Engineers have presented a transistor to study Jupiter's moon

Engineers have presented a transistor to study Jupiter's moon

Professor John D. Kressler of the School of Electrical Engineering and Computer Engineering of the University of the Vulture and his students, together with staff of the NASA Jet Propulsion Laboratory and Tennessee University in Utah, demonstrated the possibilities of SiGe HBT for a hostile European environment and presented an improved silicon-hermanium transistor at the IEEE conference on nuclear and space radiation effects.

University of Georgia staff have worked for decades with silicon-hermanic bipolar transistors, and now engineers have proven that these devices have unique advantages for working under extreme conditions, just as they are seen on Jupiter's icy moon.

For the study of Europe, researchers received a grant from NASA Concepts for Ocean Worlds Life Design Technology, COLDTech . The goal is to develop electronics for upcoming missions on the surface of the ice moon, for example for Europa Clipper, which will start in 2024 and send a landing vehicle to Europe Lander for ice drilling and ocean exploration.

According to the designers, SiGe HBT is ideal for this hostile environment, which is essentially a nano-scale silicon alloy and hermania within a typical bipolar transistor. Thanks to the properties of the substances, scientists have created a faster transistor, while maintaining economies of scale and low cost of traditional silicon transistors.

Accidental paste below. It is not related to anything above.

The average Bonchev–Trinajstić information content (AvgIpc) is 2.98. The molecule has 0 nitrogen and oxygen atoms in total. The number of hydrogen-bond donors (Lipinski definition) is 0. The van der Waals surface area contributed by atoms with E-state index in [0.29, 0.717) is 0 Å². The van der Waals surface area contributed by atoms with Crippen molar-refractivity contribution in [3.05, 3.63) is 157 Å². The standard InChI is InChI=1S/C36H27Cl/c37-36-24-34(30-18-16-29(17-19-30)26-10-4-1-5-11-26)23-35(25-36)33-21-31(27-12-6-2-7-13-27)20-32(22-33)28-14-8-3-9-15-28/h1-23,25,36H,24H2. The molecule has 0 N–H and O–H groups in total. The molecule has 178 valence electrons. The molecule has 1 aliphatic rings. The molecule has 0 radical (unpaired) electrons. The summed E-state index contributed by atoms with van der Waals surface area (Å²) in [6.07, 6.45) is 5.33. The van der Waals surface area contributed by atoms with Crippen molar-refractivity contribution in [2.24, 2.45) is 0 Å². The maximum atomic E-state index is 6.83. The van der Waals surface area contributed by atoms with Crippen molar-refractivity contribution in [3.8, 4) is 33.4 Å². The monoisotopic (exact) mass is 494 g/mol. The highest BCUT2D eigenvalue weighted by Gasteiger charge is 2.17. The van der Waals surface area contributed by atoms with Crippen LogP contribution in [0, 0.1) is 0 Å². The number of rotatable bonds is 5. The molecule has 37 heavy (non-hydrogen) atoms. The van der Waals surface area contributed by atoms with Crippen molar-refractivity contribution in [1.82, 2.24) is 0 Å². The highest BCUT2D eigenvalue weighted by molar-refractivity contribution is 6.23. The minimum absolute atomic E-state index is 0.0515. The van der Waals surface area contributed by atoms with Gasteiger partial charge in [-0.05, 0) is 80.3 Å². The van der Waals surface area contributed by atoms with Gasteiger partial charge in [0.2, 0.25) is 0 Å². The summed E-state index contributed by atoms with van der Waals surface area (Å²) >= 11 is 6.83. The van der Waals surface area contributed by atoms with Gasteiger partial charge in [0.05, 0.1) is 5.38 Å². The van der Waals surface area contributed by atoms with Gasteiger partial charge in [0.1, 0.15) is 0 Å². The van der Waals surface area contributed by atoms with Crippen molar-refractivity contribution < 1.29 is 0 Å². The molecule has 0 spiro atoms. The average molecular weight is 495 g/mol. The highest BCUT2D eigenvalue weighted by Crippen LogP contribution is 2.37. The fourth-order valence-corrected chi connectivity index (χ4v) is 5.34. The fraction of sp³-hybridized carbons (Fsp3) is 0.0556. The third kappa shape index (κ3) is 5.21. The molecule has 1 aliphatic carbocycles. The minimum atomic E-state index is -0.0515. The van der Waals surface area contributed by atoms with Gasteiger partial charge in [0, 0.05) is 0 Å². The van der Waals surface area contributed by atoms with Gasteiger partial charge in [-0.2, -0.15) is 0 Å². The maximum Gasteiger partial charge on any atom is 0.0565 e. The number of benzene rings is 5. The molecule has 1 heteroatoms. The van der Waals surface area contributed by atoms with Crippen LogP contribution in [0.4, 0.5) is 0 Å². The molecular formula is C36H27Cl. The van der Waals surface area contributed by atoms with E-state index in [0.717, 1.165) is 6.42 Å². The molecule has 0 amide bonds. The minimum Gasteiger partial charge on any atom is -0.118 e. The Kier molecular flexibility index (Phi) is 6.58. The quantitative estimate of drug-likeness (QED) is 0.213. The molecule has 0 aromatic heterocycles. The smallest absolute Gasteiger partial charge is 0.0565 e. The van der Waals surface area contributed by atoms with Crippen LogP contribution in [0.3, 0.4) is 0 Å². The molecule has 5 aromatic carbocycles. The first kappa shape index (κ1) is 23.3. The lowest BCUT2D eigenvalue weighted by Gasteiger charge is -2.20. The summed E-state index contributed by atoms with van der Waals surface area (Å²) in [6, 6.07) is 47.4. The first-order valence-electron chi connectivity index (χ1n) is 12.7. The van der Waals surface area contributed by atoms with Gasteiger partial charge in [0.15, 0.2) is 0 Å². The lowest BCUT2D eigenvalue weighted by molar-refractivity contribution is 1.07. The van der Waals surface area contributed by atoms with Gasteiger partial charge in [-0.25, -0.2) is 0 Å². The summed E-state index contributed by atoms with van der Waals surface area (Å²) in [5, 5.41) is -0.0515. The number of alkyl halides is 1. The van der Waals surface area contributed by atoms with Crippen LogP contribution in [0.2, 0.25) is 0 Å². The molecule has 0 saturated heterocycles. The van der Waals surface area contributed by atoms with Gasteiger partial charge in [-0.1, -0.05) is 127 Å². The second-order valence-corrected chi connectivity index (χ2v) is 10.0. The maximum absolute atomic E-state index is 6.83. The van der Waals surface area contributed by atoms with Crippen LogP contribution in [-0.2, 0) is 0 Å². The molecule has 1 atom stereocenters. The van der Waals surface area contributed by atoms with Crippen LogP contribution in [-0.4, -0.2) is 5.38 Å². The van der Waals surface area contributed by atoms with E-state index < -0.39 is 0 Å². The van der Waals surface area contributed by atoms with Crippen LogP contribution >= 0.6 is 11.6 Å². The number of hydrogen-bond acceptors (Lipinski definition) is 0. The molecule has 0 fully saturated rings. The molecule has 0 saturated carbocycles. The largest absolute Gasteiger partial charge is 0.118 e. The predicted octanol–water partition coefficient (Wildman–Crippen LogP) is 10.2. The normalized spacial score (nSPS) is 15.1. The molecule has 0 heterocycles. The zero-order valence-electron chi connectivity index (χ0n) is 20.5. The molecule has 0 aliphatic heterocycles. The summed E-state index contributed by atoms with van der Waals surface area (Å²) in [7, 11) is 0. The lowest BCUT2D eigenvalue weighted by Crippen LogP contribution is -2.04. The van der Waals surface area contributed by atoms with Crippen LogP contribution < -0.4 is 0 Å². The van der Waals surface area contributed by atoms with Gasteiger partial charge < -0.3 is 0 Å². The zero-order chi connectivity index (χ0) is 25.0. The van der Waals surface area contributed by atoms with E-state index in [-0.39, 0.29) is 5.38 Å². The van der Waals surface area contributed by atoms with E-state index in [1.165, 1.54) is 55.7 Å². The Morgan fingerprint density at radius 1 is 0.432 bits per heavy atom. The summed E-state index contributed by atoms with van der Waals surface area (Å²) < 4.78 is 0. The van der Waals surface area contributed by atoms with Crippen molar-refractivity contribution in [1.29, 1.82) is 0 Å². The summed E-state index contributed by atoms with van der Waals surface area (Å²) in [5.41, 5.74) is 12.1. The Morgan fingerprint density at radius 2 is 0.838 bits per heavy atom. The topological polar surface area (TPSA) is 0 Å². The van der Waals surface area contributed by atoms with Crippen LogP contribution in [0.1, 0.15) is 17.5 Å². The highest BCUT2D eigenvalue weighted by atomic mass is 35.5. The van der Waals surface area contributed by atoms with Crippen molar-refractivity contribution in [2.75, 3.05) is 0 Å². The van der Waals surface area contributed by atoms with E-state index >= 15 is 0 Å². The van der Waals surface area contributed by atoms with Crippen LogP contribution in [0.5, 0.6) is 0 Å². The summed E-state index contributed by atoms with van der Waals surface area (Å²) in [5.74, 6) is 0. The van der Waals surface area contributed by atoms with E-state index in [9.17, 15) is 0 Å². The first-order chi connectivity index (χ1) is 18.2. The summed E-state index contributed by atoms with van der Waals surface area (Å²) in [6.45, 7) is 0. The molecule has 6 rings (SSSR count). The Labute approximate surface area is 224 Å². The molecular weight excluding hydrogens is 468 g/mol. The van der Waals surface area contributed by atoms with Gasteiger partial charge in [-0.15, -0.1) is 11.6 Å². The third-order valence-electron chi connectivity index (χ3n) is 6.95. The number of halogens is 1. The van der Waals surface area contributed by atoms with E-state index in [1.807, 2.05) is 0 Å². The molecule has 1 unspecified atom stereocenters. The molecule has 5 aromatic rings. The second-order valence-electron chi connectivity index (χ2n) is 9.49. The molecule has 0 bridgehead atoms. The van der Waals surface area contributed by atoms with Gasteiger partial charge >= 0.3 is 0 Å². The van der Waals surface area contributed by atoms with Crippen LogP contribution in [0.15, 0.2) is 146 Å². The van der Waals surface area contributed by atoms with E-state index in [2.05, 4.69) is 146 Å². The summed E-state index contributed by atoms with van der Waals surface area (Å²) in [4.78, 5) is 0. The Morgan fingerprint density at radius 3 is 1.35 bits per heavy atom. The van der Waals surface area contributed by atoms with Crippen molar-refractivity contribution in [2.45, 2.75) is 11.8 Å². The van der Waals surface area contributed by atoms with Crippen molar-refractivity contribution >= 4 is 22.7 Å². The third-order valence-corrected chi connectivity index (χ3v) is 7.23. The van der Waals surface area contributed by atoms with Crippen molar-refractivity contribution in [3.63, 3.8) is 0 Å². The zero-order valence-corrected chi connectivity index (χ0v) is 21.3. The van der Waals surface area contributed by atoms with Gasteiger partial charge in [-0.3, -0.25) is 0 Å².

The uniqueness of SiGe HBT is that it remains functional with extreme radiation exposure, and its properties naturally improve at lower temperatures, which is the combination that makes the device ideal for studying and finding life in Europe.

Europe is more than just one of many satellites of gas giants is also one of the most promising places in the solar system to look for extraterrestrial life. Under 10 km ice there is an ocean with liquid water that can sustain life. But with surface temperatures at –180 °C and extreme levels of radiation, it is also one of the most inhospitable places in the solar system.

Like the Earth, Jupiter also has a liquid metal core that generates a magnetic field, producing radiation belts for high-energy protons and electrons. The problem is that they affect Europe. In fact, any technology developed for the surface of the moon must withstand not only low temperatures, but also the strongest radiation in the solar system.